Thursday, July 01, 2004

Indecision 2004 in Canada

Based on the fawning coverage by the CBC on election night, you would have thought that Jack Layton won the election. When Jack gave his victory speech the numbers showed 23 NDP MPs elected. Hardly a record for the NDP, but it did at that point clearly leave the NDP holding the balance of power. “Now we’ll find out how Paul Martin actually feels about proportional representation,” crowed an exultant Layton.

But for once it paid for the rest of Canada to stay up late and watch the final returns come in from BC, because when the dust had settled the NDP had slumped back to just 19 seats. Fueled on by a very strong showing in Atlantic Canada and Ontario and modest gains in BC, the federal Liberals elected 135 seats. In fact if not for the resurgence of the BQ in Quebec, who elected 54 MPs, the Liberals would have easily romped to another majority government.

The Conservatives meanwhile have nothing to be ashamed about. Seven months ago they weren’t even a contender and on election night they elected 99 MPs. It is perhaps possible to say they elected 100 MPs when you count the fact that former Alliance MP Chuck Cadman, who lost his Tory nomination to an upstart interloper, romped to a first place victory as an independent while the interloper finished fourth behind both the Liberals and NDP.

If this election was about anything it was about fear versus anger. Anger got the support of people who were mad at Liberal waste and corruption, sick of paying too much in taxes, mad at the multi-billion dollar boondoggle called Canada’s gun registry program, appalled at candidates who play the race card to knock off popular incumbent MPs, and infuriated about growing surgical wait lists. Fear got the support of people who were afraid of change, afraid of Randy White’s asinine comments and the Conservative Party’s “secret agenda” and afraid that a change in government might make our crumbling public health care system even worse.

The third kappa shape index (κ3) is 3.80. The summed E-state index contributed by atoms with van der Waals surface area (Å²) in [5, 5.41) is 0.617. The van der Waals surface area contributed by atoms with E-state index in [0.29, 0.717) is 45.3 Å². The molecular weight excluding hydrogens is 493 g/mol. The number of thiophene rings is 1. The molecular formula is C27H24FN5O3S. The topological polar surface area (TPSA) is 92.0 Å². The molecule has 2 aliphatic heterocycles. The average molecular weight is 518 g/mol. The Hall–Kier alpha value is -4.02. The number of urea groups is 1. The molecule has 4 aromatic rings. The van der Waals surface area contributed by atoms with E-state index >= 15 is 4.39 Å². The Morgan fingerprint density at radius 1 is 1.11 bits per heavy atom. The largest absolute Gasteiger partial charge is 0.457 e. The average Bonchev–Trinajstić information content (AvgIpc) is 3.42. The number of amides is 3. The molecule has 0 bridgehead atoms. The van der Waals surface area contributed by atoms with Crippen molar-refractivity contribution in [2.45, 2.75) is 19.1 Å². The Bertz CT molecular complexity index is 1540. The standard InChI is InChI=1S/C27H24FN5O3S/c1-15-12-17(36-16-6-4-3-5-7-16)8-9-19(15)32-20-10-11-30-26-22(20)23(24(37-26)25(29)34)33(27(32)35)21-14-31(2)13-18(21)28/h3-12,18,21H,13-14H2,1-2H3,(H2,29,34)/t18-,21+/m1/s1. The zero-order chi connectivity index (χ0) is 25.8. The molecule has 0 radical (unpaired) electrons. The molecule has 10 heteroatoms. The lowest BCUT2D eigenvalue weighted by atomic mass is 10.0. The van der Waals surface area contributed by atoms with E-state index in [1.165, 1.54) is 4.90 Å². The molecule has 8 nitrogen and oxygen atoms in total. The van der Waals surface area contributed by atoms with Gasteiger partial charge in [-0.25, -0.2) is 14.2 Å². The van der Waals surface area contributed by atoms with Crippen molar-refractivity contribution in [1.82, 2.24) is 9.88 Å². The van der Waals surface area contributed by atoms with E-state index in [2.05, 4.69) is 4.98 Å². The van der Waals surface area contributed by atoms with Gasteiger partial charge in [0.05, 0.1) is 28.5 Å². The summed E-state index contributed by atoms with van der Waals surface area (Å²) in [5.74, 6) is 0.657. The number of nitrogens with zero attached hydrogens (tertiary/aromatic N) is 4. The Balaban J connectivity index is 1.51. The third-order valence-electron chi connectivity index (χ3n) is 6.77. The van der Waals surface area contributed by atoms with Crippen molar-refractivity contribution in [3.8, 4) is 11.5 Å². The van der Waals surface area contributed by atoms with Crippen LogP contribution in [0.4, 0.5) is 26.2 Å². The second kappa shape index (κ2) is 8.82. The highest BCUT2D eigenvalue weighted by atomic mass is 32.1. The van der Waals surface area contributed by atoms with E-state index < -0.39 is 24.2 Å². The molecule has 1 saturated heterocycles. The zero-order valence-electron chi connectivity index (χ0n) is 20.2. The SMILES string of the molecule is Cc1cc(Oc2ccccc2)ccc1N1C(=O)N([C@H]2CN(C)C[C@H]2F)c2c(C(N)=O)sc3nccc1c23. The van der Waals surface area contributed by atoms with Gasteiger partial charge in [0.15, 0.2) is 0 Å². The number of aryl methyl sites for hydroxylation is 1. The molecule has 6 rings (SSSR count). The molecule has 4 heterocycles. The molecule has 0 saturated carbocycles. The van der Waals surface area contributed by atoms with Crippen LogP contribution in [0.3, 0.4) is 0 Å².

So when all the votes had been counted, Fear elected 154 MPs and Anger also elected 154 MPs. So not only do we have a minority government we have a hung parliament. Although the Liberals will govern as if they have a majority, they will for the first time in almost 30 years actually have to pay attention to the views of other parliamentarians especially that of now Independent MP Chuck Cadman. It should make for a very interesting year or two in federal politics and who knows we may even have some good governance come out of it.

Another point I want to touch on is the fact that this election, despite being a close race saw another decline in voter turn out. Only 60.5% of eligible Canadians bothered to cast a ballot. Voter participation rates amongst young people were particularly low. All the aging baby boomers out there will of course tut tut about how apathetic young people are today, but those aging boomers are wrong.

That fact is that young people today are very politically active, but unlike their boomer grandparents they are not politically naive. They know that Ottawa is politically irrelevant not just on the world stage but locally as well. How can anyone get excited about electing a bunch of politicians whose main job is to rubber stamp whatever the Prime Ministers Office decides and most of those decisions only serve to further empower a bunch of passive aggressive bureaucrats.

I mean I could barely bring myself to vote and I did more out of habit than any sense of enthusiasm. The only reason my wife voted was because our kids wanted to tag along to the polling station see what all the fuss was about. So more out of a sense of parental obligation than any sense of civic duty we did our bit for democracy and marked our ballots.